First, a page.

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Re: SAP, RISA3D, STAAD - Master/Slave Relationships

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I'm starting to feel ganged up on, but I shall persevere!

As pointed out by Swaminathan, the crux of all this is that we are working
with different definitions of master/slave. I define a master/slave
relationship as a shared DOF, and that's it. This is, of course, documented in
RISA-3D and RISA-2D, and this is how it's always been in those programs.

As an aside, Stewart had mentioned an older STAAD master/slave model that gave
him equal x, y and rotation displacements for his diaphragm, obviously not a
correct modeling of diaphragm behavior, but, in fact, exactly what I would
expect a master/slave model to do. As I stated in a previous post, I believe
STAAD used to interpret master/slave the same way (as me) and Stewart's
comment reinforces that, though I understand STAAD's interpretation of
master/slave may be different now.

As a further aside, in an earlier post I had said Greg Luth's modeling of a
diaphragm using master/slave was *wrong*. This was because Greg and I were
working under different assumptions as to what "master/slave" meant and so I
was *wrong* to say that. My apologies to Greg.

Ok, that said, let's discuss diaphragm modeling with your (Luth, Steward,
Nevatia, Krishnan) definition of a master/slave relationship.

While the simple transpositions presented by Rudra will correctly adjust the
load vector on the front end and the displacements on the back end of the
solution (sort of, read on) I am of the opinion that you are creating a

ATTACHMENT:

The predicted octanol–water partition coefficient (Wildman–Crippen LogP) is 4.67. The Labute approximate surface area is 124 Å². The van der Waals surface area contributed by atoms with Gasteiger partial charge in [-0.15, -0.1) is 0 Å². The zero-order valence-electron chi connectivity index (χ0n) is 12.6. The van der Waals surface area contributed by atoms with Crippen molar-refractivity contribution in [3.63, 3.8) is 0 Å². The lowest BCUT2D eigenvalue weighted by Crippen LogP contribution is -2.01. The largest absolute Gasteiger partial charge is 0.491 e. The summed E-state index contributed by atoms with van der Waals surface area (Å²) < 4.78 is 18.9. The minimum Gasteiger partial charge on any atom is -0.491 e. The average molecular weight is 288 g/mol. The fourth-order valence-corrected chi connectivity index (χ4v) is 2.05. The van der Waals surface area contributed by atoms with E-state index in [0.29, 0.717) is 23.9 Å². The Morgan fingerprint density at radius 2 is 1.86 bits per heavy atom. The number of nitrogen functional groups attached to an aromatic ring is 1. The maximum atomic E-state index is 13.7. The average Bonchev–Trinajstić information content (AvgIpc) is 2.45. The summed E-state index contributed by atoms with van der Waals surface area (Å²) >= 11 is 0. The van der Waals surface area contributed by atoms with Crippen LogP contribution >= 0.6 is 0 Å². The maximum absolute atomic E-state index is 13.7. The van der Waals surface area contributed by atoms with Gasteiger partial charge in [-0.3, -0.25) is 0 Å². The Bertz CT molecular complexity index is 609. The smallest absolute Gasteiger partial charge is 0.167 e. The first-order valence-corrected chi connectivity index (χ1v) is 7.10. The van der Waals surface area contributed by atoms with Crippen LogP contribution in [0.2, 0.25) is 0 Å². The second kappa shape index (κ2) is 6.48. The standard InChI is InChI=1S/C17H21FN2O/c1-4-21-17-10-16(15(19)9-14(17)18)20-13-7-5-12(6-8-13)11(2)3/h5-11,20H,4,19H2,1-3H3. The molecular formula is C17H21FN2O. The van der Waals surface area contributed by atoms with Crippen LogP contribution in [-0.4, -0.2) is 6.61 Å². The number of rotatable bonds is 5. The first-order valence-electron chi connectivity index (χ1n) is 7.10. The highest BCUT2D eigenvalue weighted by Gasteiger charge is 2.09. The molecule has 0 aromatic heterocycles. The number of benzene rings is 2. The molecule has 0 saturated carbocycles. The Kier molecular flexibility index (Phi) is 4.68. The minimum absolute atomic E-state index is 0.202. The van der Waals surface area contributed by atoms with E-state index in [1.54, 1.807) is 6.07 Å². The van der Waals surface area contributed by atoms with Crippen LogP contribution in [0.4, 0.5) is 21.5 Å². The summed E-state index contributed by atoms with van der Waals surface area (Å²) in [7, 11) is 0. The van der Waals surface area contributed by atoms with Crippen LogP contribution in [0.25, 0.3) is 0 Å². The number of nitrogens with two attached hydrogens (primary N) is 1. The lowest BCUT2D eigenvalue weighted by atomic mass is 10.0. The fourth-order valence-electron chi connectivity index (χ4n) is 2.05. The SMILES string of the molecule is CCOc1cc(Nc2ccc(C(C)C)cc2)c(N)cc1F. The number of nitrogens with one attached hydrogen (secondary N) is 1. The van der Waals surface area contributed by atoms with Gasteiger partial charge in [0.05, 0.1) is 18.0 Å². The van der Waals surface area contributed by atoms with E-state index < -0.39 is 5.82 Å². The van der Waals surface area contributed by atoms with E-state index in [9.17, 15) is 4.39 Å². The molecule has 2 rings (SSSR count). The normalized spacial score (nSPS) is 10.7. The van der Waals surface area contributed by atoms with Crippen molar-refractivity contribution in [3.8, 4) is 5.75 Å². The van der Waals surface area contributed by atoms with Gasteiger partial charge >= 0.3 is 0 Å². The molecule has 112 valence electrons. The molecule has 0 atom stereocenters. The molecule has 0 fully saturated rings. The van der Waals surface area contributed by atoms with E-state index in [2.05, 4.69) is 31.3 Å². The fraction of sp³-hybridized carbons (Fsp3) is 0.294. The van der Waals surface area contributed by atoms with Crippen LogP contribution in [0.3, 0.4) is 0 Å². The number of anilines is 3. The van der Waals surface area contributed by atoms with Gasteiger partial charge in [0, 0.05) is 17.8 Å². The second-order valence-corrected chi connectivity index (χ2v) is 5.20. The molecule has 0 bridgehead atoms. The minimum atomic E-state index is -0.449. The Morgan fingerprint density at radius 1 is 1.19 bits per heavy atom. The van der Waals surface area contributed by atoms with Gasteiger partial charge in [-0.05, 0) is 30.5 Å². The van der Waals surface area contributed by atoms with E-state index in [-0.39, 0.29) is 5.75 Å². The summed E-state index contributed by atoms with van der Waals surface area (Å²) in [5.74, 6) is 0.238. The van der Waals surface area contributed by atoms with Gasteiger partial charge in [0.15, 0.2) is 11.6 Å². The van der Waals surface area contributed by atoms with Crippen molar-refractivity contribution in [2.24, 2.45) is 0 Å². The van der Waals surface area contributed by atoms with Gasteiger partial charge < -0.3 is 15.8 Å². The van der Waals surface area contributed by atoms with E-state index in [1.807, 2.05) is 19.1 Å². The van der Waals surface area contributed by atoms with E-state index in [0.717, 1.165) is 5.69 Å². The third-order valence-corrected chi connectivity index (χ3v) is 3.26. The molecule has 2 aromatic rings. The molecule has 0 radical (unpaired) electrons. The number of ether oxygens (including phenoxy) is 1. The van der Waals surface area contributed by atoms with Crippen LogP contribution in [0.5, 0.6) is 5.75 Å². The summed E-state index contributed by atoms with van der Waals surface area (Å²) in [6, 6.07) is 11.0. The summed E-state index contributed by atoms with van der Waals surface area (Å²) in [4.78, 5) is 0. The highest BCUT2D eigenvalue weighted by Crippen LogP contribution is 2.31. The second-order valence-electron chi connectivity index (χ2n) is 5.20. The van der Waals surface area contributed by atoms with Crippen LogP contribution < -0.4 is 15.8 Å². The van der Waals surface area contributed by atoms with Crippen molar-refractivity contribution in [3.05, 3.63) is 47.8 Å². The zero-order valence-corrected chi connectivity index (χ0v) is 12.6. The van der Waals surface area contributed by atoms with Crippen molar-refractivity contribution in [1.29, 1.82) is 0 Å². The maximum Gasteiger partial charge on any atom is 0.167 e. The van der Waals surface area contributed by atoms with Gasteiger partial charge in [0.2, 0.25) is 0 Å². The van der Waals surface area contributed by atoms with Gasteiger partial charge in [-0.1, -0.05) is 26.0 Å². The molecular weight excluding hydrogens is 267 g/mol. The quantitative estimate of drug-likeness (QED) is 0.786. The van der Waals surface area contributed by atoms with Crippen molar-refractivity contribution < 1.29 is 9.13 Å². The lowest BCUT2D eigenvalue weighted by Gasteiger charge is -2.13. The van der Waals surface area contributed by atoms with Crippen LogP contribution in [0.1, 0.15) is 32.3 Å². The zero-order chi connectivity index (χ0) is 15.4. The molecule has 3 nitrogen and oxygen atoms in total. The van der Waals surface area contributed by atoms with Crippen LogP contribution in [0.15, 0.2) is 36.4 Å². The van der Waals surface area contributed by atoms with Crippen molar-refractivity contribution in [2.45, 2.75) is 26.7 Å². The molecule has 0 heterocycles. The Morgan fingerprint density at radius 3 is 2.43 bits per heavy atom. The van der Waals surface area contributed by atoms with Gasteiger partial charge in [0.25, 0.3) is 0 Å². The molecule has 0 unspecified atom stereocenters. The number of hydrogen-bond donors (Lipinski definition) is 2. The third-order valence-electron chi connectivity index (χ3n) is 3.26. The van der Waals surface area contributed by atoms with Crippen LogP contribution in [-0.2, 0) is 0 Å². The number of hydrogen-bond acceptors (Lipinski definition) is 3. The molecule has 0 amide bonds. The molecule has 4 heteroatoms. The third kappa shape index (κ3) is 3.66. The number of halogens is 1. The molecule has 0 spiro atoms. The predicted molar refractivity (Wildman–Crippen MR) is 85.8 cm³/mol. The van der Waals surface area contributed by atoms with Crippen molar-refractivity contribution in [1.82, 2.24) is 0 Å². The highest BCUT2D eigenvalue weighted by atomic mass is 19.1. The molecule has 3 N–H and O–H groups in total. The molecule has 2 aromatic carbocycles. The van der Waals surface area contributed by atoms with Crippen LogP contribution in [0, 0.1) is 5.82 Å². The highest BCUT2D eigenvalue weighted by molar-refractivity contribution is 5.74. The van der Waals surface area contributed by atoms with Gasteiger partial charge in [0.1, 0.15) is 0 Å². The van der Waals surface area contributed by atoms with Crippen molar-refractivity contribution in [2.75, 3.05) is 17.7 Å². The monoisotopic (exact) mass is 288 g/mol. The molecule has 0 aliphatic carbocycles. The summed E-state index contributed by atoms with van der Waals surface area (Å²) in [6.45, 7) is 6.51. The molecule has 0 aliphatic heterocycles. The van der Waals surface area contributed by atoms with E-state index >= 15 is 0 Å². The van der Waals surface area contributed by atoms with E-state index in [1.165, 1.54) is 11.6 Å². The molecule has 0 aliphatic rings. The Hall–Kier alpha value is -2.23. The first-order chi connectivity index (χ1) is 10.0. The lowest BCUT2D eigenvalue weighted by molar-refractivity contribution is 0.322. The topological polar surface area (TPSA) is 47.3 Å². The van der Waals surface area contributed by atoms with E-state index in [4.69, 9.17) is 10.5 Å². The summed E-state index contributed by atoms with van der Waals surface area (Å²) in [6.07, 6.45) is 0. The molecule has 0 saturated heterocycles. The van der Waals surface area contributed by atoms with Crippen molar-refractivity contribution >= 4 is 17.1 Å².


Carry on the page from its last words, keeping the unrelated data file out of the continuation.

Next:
"pseudo" rigid link as opposed to a *real* rigid link, and that there is, in
fact, a difference. Here's why:

If we lock the table top nodes together for in-plane displacements and
rotation only, they are not connected for out of plane rotations and vertical
displacements. If we push on one corner of the table top, we not only get in-
plane translations and rotation, we should also see uplift on the corner being
pushed on, with resulting effects on the other corners. This isn't addressed
with the pseudo rigid link, but is handled correctly with a *real* rigid link
because the real rigid link retains independent DOF for the corner nodes.
Another example: What if we introduce a support settlement at the base of one
of the columns? This node is out of plane and is not slaved, but this load
will definitely impact our diaphragm, and the previously mentioned
transposition isn't going to account for it. 

Another consideration: With this pseudo rigid link, how is the bending
rotation at the tops of the columns resisted? Real rigid links will provide
bending restraint to the columns (or not, if that's what you want). With the
pseudo rigid link and our table top model, we have no choice but to assume our
columns are pinned (for bending) to the diaphragm.

RISA-3D has an explicit "rigid diaphragm" option where *real* rigid links are
automatically created at a diaphragm level, so master/slave relationships
would never be used to model diaphragm behavior in RISA-3D.

So, in summary, I agree that your definition of master/slave will model
diaphragm behavior (sort of), with these caveats:

--You don't care about out of plane displacements and rotations
--You don't consider the diaphragm to provide bending restraint to the columns
--You do the front and back end transpositions (described by Rudra)
--You account for the master/slave and non-slave/slave COUPLED stiffness
matrix terms (not described by Rudra)
--You don't have any out of plane loads/effects applied to your diaphragm

As for me, I'll stick with *real* rigid links.

As pointed out in a previous post, anyone using master/slave should review
their program's documentation to understand what exactly is being formulated.

Bruce Bates
RISA Technologies